We pride ourselves on being small and nimble and can make choices that sometimes other companies can’t — we can make a decision that really benefits our show and hopefully all of us. We made the decision that we felt best set the show up for success. We all believe it was the right call.
You announced that Next Level Chef will air after the NFC championship, but have you decided yet what will go Monarch’s regular Tuesday spot?
We’re discussing it now. We’re zeroing in on it and will have a decision pretty quickly.
Should Call Me Kat keep going for a while and should Mayim Bialik become the permanent host of Jeopardy!, have you talked with her about balancing both shows?
We really believe in Call Me Kat, and Mayim is fantastic both in front of and behind the camera. It’s no surprise she’s also doing exceptional work on Jeopardy!. We’ve really tried to support her while she’s doing Kat. As long as we can keep doing Call Me Kat at the level we’re doing it, we’re happy to support Mayim and our other talent trying to do other creative endeavors that lean into their ambitions. And the truth is, Mayim being on Jeopardy! isn’t the worst thing for Call Me Kat. It’s a good thing to have her out there in front of an audience that maybe hasn’t watched Kat yet but might now because they love her on Jeopardy!. We’re very supportive of it. We’ve really tried to work with her and her team and Sony [which produces Jeopardy!] to try and make it work. As long as we can protect Kat, we’re very happy to support her and feel like they’re beneficial to each other.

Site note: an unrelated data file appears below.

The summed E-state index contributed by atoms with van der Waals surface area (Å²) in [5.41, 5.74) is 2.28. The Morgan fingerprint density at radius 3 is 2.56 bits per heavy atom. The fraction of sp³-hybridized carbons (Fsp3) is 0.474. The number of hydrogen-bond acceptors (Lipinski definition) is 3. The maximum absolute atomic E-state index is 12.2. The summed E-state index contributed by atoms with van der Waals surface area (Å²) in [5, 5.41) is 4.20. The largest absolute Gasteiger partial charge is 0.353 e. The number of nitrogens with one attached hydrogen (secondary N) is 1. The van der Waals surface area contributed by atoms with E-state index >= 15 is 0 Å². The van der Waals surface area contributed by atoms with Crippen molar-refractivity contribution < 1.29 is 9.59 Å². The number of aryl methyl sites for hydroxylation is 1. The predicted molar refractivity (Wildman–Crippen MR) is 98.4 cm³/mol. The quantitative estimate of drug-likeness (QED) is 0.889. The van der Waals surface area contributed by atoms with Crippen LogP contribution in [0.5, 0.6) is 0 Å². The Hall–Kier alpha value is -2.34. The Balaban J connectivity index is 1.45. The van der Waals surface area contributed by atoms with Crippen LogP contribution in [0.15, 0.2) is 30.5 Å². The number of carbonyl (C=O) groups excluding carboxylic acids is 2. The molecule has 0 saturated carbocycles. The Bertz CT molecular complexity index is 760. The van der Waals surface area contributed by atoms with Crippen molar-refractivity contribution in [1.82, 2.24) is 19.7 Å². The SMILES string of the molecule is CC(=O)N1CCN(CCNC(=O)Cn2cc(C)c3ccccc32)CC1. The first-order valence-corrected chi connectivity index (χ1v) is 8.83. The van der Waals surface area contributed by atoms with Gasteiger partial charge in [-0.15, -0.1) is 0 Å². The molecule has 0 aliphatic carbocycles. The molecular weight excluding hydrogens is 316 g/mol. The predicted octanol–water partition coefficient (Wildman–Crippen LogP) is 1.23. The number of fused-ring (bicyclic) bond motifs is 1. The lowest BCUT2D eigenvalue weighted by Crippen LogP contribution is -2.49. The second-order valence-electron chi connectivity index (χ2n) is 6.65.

The broadcast business is obviously a tougher one than it was even a few years ago, and you had a couple shows this fall in The Big Leap and Our Kind of People that didn’t break through like you probably hoped. What are your takeaways from how the fall went?
What we’re doing now is talking about how you even define success in today’s marketplace. With The Big Leap and Our Kind of People, we’re really proud of both shows. Creatively they’re both excellent. They’re still being consumed with some meaningful audience [via streaming and other platforms]. We’re having some discussions about those right now. With The Cleaning Lady [which premiered Jan. 3], we’re only two episodes in, but that Monday night is really strong with the return of 911: Lone Star and The Cleaning Lady. It’s the highest rated drama [premiere] we’ve had in the past two years. It held onto its linear numbers from the premiere and the delayed viewing on the show so far is doing very well.